• The characters are shaping up nicely, but I’m not getting a strong sense of place here. The setting in this book is as important as the characters, but I’m not feeling, hearing, smelling, tasting it. We’re being held at a distance. Makes sense, since a large part of the rewrite was to get rid of overdone descriptions. The author has gone a bit too far the other way. Need to give a bit of direction in a comment.
  • Wait, what just happened? We were with the protag in a room, and now suddenly we’re not? Need to finish the previous scene, mining the emotional richness, before we jump to the next place. This is the second time we’ve done a time warp, so I’d better caution the author about tying up scenes so readers don’t get whiplash.
  • Wow, that scene was so well written I forgot to edit and got caught up in just reading! So I’ll make note of that in a comment, then go back and read again to be sure I didn’t miss anything.
  • Hmm…the author has made an intriguing comparison to a movie, but it doesn’t really work. She’s comparing something positive to something negative… is there another movie comparison that works as well?

Back to the Internet, to do a search of movies and see if I can recommend some options. I find two or three, and plug those into a comment. On with the edit…

  • Nope, nope. This page of dialogue without speaker attributions is too confusing. I add in examples of beats and SAs.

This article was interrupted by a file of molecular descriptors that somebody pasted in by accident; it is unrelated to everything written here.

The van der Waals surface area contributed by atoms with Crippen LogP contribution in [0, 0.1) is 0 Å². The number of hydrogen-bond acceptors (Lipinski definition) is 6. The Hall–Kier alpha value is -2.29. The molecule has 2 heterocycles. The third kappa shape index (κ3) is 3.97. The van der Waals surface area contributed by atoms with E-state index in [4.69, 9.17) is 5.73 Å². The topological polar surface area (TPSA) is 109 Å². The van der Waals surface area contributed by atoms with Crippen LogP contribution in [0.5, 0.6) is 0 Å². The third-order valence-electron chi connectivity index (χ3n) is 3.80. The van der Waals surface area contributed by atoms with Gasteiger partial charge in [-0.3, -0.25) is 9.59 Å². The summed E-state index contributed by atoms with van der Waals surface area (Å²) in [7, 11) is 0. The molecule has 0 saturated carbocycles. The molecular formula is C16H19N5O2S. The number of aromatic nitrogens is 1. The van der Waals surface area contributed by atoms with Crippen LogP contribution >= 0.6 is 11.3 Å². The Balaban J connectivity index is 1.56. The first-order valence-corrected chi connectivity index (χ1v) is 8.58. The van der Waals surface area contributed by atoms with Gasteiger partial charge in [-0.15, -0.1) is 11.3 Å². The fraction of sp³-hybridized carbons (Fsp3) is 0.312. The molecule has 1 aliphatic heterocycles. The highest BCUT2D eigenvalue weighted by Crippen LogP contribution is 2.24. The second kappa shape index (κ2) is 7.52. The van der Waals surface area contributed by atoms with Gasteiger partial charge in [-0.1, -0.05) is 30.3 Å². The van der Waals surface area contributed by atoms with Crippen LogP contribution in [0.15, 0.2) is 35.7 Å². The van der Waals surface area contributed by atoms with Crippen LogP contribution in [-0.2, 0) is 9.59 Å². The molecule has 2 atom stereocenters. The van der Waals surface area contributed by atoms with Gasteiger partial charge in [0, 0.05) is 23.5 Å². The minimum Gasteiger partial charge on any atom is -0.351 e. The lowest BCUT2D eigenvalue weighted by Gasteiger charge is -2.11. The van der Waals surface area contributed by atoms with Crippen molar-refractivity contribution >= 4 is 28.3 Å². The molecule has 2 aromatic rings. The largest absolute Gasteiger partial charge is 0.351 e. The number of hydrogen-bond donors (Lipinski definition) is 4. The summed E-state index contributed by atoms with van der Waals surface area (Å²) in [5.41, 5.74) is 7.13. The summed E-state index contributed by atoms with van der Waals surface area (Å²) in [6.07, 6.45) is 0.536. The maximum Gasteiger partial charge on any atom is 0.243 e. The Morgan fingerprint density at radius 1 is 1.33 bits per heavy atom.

• Ooo, nice scene with the siblings. Love how the author handled that.
  • Flashbacks within flashbacks seldom work. I point that out and explain in the comment why they’re problematic, and why it doesn’t work in this manuscript.
  • Okay…what did that sentence just say? Nope, still don’t know what the author is saying here. Add a comment to ask for clarification.

And on and on it goes. As I analyze facets of the author’s craft, I’m writing notes in the margin of the manuscript, pointing out concerns, explaining edits I’ve made, commenting on what works well, letting the author know in comments when something makes me laugh or moves me. And I’m jumping on and off the internet, researching where needed, such as to ensure something is accurate to the time period. And, of course, I’m editing where needed to do things such as clarify meaning; fix wrong words, sentence structure, or punctuation; and all the lovely things we talked about in the previous editing blogs.

So there you have it. Your glimpse into the mind an editor’s mind. Hope you enjoyed it!



52 Responses to A Day in an Editor’s Brain

  1. Amy Boucher Pye April 20, 2016 at 3:41 am #

    Love this Karen! I don’t have fiction experience and learned a lot just from reading this snapshot. Read your post following scanning a link from FB on the writer/editor relationship. http://www.afr.com/brand/afr-magazine/anna-funder-christos-tsiolkas-tim-flannery-on-the-editorwriter-relationship-20160112-gm49x0 It’s a day to think about the gift of editors.

    • Karen Ball April 20, 2016 at 9:24 pm #

      Amy, what fun to hear from you. Hapoy you enjoyed it.

  2. Jackie Layton April 20, 2016 at 4:09 am #